We describe the design of a policy-based spectrum access control system for the Defense Advanced Research Projects Agency (DARPA) NeXt Generation (XG) communications program to overcome harmful interference caused by a malfunctioning device or a malicious user. In tandem with signal-detection-based interference-avoidance algorithms employed by cognitive software-defined radios (SDR), we design a set of policy-based components, tightly integrated with the accredited kernel on the radio device. The policy conformance and enforcement components ensure that a radio does not violate machine understandable policies, which are encoded in a declarative language and which define stakeholders’ goals and requirements. We report on our framework experimentation, illustrating the capability offered to radios for enforcing policies and the capability for managing radios and securing access control to interfaces changing the radios’ policies.
 
Article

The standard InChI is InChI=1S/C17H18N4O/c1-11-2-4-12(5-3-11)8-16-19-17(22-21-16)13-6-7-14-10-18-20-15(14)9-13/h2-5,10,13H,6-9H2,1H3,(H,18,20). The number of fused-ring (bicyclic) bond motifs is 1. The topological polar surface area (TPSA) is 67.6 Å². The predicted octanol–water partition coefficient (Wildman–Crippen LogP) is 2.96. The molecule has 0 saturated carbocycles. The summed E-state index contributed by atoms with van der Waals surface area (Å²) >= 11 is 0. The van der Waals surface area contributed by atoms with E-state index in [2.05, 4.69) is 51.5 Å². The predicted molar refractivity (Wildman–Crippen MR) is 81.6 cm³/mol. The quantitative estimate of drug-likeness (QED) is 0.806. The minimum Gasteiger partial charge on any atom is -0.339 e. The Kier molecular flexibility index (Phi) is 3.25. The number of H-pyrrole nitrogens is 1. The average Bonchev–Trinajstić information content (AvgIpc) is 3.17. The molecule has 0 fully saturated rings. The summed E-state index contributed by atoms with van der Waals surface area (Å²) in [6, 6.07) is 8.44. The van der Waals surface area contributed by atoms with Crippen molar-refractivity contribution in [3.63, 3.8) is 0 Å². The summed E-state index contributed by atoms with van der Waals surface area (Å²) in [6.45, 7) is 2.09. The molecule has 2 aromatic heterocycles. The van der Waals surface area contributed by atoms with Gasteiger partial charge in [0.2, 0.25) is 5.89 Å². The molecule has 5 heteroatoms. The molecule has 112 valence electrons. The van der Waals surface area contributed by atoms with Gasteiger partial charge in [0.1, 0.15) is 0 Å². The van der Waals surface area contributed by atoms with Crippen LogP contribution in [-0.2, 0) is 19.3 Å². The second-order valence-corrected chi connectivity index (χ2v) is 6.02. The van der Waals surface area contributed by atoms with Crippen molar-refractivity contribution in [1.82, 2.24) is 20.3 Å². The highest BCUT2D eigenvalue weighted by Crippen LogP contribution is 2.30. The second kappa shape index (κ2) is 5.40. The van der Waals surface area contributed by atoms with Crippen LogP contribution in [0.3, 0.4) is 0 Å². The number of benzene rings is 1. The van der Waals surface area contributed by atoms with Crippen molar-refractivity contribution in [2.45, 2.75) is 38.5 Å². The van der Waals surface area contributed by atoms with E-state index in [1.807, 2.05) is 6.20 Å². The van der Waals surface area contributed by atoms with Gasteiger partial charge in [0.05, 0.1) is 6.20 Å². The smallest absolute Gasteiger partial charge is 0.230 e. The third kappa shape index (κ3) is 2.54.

This paper takes as its premise that the web is a place of action, not just information, and that the purpose of global data is to serve human needs. The paper presents several component technologies, which together work towards a vision where many small micro-applications can be threaded together using automated assistance to enable a unified and rich interaction. These technologies include data detector technology to enable any text to become a start point of semantic interaction; annotations for web-based services so that they can link data to potential actions; spreading activation over personal ontologies, to allow modelling of context; algorithms for automatically inferring ‘typing’ of web-form input data based on previous user inputs; and early work on inferring task structures from action traces. Some of these have already been integrated within an experimental web-based (extended) bookmarking tool, Snip!t, and a prototype desktop application On Time, and the paper discusses how the components could be more fully, yet more openly, linked in terms of both architecture and interaction. As well as contributing to the goal of an action and activity-focused web, the work also exposes a number of broader issues, theoretical, practical, social and economic, for the Semantic Web.